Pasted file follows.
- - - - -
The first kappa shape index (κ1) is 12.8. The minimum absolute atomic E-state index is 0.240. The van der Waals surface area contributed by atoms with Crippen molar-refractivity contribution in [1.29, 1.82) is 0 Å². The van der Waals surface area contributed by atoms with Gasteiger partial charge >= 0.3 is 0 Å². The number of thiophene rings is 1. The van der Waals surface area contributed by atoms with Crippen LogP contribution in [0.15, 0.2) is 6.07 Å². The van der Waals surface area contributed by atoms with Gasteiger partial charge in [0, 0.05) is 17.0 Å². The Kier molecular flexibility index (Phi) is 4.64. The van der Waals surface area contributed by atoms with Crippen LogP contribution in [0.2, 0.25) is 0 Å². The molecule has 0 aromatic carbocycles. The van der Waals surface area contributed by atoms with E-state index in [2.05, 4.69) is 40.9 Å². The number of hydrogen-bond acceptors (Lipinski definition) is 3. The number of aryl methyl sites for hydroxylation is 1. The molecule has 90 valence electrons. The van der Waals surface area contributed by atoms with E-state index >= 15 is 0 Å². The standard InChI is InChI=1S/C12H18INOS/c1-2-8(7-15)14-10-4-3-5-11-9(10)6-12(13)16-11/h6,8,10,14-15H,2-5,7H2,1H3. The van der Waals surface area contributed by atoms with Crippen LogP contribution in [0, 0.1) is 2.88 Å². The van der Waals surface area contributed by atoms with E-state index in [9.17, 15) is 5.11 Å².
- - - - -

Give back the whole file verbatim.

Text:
The first kappa shape index (κ1) is 12.8. The minimum absolute atomic E-state index is 0.240. The van der Waals surface area contributed by atoms with Crippen molar-refractivity contribution in [1.29, 1.82) is 0 Å². The van der Waals surface area contributed by atoms with Gasteiger partial charge >= 0.3 is 0 Å². The number of thiophene rings is 1. The van der Waals surface area contributed by atoms with Crippen LogP contribution in [0.15, 0.2) is 6.07 Å². The van der Waals surface area contributed by atoms with Gasteiger partial charge in [0, 0.05) is 17.0 Å². The Kier molecular flexibility index (Phi) is 4.64. The van der Waals surface area contributed by atoms with Crippen LogP contribution in [0.2, 0.25) is 0 Å². The molecule has 0 aromatic carbocycles. The van der Waals surface area contributed by atoms with E-state index in [2.05, 4.69) is 40.9 Å². The number of hydrogen-bond acceptors (Lipinski definition) is 3. The number of aryl methyl sites for hydroxylation is 1. The molecule has 90 valence electrons. The van der Waals surface area contributed by atoms with E-state index >= 15 is 0 Å². The standard InChI is InChI=1S/C12H18INOS/c1-2-8(7-15)14-10-4-3-5-11-9(10)6-12(13)16-11/h6,8,10,14-15H,2-5,7H2,1H3. The van der Waals surface area contributed by atoms with Crippen LogP contribution in [0, 0.1) is 2.88 Å². The van der Waals surface area contributed by atoms with E-state index in [9.17, 15) is 5.11 Å².